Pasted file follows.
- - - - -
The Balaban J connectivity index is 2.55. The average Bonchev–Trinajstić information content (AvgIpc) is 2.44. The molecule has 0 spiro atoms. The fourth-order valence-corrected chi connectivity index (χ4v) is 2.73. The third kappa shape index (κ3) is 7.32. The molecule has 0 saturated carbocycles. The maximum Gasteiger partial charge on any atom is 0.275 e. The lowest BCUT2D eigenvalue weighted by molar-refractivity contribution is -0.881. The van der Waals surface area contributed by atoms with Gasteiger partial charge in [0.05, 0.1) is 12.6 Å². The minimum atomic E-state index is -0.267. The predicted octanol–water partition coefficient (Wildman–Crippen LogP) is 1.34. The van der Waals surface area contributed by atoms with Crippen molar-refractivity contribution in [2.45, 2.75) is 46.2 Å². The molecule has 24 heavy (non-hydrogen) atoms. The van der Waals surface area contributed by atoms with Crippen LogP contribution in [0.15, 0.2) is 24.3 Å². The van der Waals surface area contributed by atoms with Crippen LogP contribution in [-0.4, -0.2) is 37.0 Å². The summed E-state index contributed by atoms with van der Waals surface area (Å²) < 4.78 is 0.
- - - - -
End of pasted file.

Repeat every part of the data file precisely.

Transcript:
The Balaban J connectivity index is 2.55. The average Bonchev–Trinajstić information content (AvgIpc) is 2.44. The molecule has 0 spiro atoms. The fourth-order valence-corrected chi connectivity index (χ4v) is 2.73. The third kappa shape index (κ3) is 7.32. The molecule has 0 saturated carbocycles. The maximum Gasteiger partial charge on any atom is 0.275 e. The lowest BCUT2D eigenvalue weighted by molar-refractivity contribution is -0.881. The van der Waals surface area contributed by atoms with Gasteiger partial charge in [0.05, 0.1) is 12.6 Å². The minimum atomic E-state index is -0.267. The predicted octanol–water partition coefficient (Wildman–Crippen LogP) is 1.34. The van der Waals surface area contributed by atoms with Crippen molar-refractivity contribution in [2.45, 2.75) is 46.2 Å². The molecule has 24 heavy (non-hydrogen) atoms. The van der Waals surface area contributed by atoms with Crippen LogP contribution in [0.15, 0.2) is 24.3 Å². The van der Waals surface area contributed by atoms with Crippen LogP contribution in [-0.4, -0.2) is 37.0 Å². The summed E-state index contributed by atoms with van der Waals surface area (Å²) < 4.78 is 0.